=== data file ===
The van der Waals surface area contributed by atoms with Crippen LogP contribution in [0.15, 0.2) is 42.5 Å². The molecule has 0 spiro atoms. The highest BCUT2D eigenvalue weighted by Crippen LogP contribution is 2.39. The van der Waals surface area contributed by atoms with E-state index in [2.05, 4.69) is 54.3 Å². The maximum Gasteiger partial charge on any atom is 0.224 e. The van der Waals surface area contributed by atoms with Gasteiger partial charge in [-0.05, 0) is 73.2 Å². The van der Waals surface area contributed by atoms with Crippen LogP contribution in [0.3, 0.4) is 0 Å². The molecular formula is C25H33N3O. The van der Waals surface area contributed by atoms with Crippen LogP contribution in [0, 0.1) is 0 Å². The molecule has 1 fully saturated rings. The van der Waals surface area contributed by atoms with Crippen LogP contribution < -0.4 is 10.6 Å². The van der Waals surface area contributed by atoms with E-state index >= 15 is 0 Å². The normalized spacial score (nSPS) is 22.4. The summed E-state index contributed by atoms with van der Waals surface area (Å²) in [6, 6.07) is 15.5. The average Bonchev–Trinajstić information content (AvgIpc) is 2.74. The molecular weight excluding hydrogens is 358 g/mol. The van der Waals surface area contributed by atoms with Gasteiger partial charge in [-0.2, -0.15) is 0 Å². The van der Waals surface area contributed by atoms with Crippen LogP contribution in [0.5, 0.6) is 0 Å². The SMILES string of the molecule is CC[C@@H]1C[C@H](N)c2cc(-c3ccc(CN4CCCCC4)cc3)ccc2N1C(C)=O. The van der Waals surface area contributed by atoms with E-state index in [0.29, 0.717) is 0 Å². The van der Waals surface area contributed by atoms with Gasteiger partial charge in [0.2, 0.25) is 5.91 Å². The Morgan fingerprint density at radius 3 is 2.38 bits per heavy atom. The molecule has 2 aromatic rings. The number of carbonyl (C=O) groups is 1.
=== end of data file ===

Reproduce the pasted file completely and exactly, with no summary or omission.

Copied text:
The van der Waals surface area contributed by atoms with Crippen LogP contribution in [0.15, 0.2) is 42.5 Å². The molecule has 0 spiro atoms. The highest BCUT2D eigenvalue weighted by Crippen LogP contribution is 2.39. The van der Waals surface area contributed by atoms with E-state index in [2.05, 4.69) is 54.3 Å². The maximum Gasteiger partial charge on any atom is 0.224 e. The van der Waals surface area contributed by atoms with Gasteiger partial charge in [-0.05, 0) is 73.2 Å². The van der Waals surface area contributed by atoms with Crippen LogP contribution in [0.3, 0.4) is 0 Å². The molecular formula is C25H33N3O. The van der Waals surface area contributed by atoms with Crippen LogP contribution in [0, 0.1) is 0 Å². The molecule has 1 fully saturated rings. The van der Waals surface area contributed by atoms with Crippen LogP contribution < -0.4 is 10.6 Å². The van der Waals surface area contributed by atoms with E-state index >= 15 is 0 Å². The normalized spacial score (nSPS) is 22.4. The summed E-state index contributed by atoms with van der Waals surface area (Å²) in [6, 6.07) is 15.5. The average Bonchev–Trinajstić information content (AvgIpc) is 2.74. The molecular weight excluding hydrogens is 358 g/mol. The van der Waals surface area contributed by atoms with Gasteiger partial charge in [-0.2, -0.15) is 0 Å². The van der Waals surface area contributed by atoms with Crippen LogP contribution in [0.5, 0.6) is 0 Å². The SMILES string of the molecule is CC[C@@H]1C[C@H](N)c2cc(-c3ccc(CN4CCCCC4)cc3)ccc2N1C(C)=O. The van der Waals surface area contributed by atoms with E-state index in [0.29, 0.717) is 0 Å². The van der Waals surface area contributed by atoms with Gasteiger partial charge in [0.2, 0.25) is 5.91 Å². The Morgan fingerprint density at radius 3 is 2.38 bits per heavy atom. The molecule has 2 aromatic rings. The number of carbonyl (C=O) groups is 1.